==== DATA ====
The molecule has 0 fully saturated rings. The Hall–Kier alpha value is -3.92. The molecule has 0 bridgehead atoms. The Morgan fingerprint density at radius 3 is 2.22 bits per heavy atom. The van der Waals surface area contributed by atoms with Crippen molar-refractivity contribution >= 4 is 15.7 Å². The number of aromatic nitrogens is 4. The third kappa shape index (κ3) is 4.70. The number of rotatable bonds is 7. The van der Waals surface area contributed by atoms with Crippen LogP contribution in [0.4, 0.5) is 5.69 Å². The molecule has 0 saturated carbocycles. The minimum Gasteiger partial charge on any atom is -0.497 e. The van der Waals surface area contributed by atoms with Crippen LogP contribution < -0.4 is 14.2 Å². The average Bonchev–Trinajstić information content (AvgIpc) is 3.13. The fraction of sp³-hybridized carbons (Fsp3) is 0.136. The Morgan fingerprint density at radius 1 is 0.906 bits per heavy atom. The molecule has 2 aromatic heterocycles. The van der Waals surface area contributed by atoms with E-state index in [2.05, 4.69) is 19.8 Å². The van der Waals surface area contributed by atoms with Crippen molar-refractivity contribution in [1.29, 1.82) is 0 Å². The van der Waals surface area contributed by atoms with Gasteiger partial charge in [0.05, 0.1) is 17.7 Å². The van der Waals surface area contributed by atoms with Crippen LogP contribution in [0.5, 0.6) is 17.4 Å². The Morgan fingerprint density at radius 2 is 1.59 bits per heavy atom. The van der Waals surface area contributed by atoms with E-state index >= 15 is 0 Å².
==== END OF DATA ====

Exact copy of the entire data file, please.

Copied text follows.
The molecule has 0 fully saturated rings. The Hall–Kier alpha value is -3.92. The molecule has 0 bridgehead atoms. The Morgan fingerprint density at radius 3 is 2.22 bits per heavy atom. The van der Waals surface area contributed by atoms with Crippen molar-refractivity contribution >= 4 is 15.7 Å². The number of aromatic nitrogens is 4. The third kappa shape index (κ3) is 4.70. The number of rotatable bonds is 7. The van der Waals surface area contributed by atoms with Crippen LogP contribution in [0.4, 0.5) is 5.69 Å². The molecule has 0 saturated carbocycles. The minimum Gasteiger partial charge on any atom is -0.497 e. The van der Waals surface area contributed by atoms with Crippen LogP contribution < -0.4 is 14.2 Å². The average Bonchev–Trinajstić information content (AvgIpc) is 3.13. The fraction of sp³-hybridized carbons (Fsp3) is 0.136. The Morgan fingerprint density at radius 1 is 0.906 bits per heavy atom. The molecule has 2 aromatic heterocycles. The van der Waals surface area contributed by atoms with E-state index in [2.05, 4.69) is 19.8 Å². The van der Waals surface area contributed by atoms with Crippen molar-refractivity contribution in [1.29, 1.82) is 0 Å². The van der Waals surface area contributed by atoms with Gasteiger partial charge in [0.05, 0.1) is 17.7 Å². The van der Waals surface area contributed by atoms with Crippen LogP contribution in [0.5, 0.6) is 17.4 Å². The Morgan fingerprint density at radius 2 is 1.59 bits per heavy atom. The van der Waals surface area contributed by atoms with E-state index >= 15 is 0 Å².